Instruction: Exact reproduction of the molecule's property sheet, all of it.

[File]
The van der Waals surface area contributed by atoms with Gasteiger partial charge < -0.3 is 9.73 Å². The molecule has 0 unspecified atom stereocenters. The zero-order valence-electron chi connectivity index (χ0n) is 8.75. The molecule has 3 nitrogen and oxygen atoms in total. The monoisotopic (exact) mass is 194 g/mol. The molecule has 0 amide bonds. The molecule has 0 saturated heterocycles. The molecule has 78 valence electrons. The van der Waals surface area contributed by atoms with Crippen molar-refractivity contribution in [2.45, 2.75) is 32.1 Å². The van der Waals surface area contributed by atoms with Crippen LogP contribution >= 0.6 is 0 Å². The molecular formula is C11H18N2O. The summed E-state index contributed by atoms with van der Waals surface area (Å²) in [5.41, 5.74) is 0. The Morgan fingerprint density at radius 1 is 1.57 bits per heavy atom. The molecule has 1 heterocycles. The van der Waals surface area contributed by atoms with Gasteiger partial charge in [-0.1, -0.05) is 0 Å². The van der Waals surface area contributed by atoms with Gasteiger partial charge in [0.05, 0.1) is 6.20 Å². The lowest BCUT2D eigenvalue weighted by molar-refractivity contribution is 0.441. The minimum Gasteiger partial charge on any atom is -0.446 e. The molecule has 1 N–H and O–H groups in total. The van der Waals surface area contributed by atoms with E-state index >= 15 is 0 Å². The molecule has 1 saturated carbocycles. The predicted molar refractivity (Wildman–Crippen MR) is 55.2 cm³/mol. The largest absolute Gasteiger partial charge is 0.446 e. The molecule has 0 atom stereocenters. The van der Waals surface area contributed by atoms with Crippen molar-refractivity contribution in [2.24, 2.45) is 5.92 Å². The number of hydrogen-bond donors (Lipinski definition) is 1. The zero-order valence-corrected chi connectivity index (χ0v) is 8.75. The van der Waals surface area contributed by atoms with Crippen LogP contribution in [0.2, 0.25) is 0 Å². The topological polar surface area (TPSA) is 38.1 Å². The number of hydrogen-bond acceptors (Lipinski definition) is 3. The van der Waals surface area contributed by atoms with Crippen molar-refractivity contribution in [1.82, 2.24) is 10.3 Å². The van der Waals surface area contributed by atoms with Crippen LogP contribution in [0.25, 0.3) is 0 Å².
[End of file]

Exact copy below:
The van der Waals surface area contributed by atoms with Gasteiger partial charge < -0.3 is 9.73 Å². The molecule has 0 unspecified atom stereocenters. The zero-order valence-electron chi connectivity index (χ0n) is 8.75. The molecule has 3 nitrogen and oxygen atoms in total. The monoisotopic (exact) mass is 194 g/mol. The molecule has 0 amide bonds. The molecule has 0 saturated heterocycles. The molecule has 78 valence electrons. The van der Waals surface area contributed by atoms with Crippen molar-refractivity contribution in [2.45, 2.75) is 32.1 Å². The van der Waals surface area contributed by atoms with Crippen LogP contribution >= 0.6 is 0 Å². The molecular formula is C11H18N2O. The summed E-state index contributed by atoms with van der Waals surface area (Å²) in [5.41, 5.74) is 0. The Morgan fingerprint density at radius 1 is 1.57 bits per heavy atom. The molecule has 1 heterocycles. The van der Waals surface area contributed by atoms with Gasteiger partial charge in [-0.1, -0.05) is 0 Å². The van der Waals surface area contributed by atoms with Gasteiger partial charge in [0.05, 0.1) is 6.20 Å². The lowest BCUT2D eigenvalue weighted by molar-refractivity contribution is 0.441. The minimum Gasteiger partial charge on any atom is -0.446 e. The molecule has 1 N–H and O–H groups in total. The van der Waals surface area contributed by atoms with E-state index >= 15 is 0 Å². The molecule has 1 saturated carbocycles. The predicted molar refractivity (Wildman–Crippen MR) is 55.2 cm³/mol. The largest absolute Gasteiger partial charge is 0.446 e. The molecule has 0 atom stereocenters. The van der Waals surface area contributed by atoms with Crippen molar-refractivity contribution in [2.24, 2.45) is 5.92 Å². The number of hydrogen-bond donors (Lipinski definition) is 1. The zero-order valence-corrected chi connectivity index (χ0v) is 8.75. The van der Waals surface area contributed by atoms with Crippen LogP contribution in [0.2, 0.25) is 0 Å². The topological polar surface area (TPSA) is 38.1 Å². The number of hydrogen-bond acceptors (Lipinski definition) is 3. The van der Waals surface area contributed by atoms with Crippen molar-refractivity contribution in [1.82, 2.24) is 10.3 Å². The van der Waals surface area contributed by atoms with Crippen LogP contribution in [0.25, 0.3) is 0 Å².